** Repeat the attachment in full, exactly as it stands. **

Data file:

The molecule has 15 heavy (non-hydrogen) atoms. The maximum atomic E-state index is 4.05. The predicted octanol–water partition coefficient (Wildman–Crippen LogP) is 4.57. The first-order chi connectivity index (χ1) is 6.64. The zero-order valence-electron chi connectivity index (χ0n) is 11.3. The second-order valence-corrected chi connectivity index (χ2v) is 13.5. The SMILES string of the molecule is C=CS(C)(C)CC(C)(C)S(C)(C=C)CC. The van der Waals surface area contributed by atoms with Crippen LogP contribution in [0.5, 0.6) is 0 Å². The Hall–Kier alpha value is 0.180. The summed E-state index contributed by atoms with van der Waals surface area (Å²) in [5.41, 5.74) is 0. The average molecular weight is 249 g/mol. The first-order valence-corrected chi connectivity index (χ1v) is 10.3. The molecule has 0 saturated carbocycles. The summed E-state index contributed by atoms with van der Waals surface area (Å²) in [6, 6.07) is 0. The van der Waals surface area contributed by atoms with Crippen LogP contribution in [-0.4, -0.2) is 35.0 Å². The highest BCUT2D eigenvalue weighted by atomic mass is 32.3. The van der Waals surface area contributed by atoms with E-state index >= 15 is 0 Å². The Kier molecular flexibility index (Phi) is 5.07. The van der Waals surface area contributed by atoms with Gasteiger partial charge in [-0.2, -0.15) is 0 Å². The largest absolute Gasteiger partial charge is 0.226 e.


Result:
The molecule has 15 heavy (non-hydrogen) atoms. The maximum atomic E-state index is 4.05. The predicted octanol–water partition coefficient (Wildman–Crippen LogP) is 4.57. The first-order chi connectivity index (χ1) is 6.64. The zero-order valence-electron chi connectivity index (χ0n) is 11.3. The second-order valence-corrected chi connectivity index (χ2v) is 13.5. The SMILES string of the molecule is C=CS(C)(C)CC(C)(C)S(C)(C=C)CC. The van der Waals surface area contributed by atoms with Crippen LogP contribution in [0.5, 0.6) is 0 Å². The Hall–Kier alpha value is 0.180. The summed E-state index contributed by atoms with van der Waals surface area (Å²) in [5.41, 5.74) is 0. The average molecular weight is 249 g/mol. The first-order valence-corrected chi connectivity index (χ1v) is 10.3. The molecule has 0 saturated carbocycles. The summed E-state index contributed by atoms with van der Waals surface area (Å²) in [6, 6.07) is 0. The van der Waals surface area contributed by atoms with Crippen LogP contribution in [-0.4, -0.2) is 35.0 Å². The highest BCUT2D eigenvalue weighted by atomic mass is 32.3. The van der Waals surface area contributed by atoms with E-state index >= 15 is 0 Å². The Kier molecular flexibility index (Phi) is 5.07. The van der Waals surface area contributed by atoms with Gasteiger partial charge in [-0.2, -0.15) is 0 Å². The largest absolute Gasteiger partial charge is 0.226 e.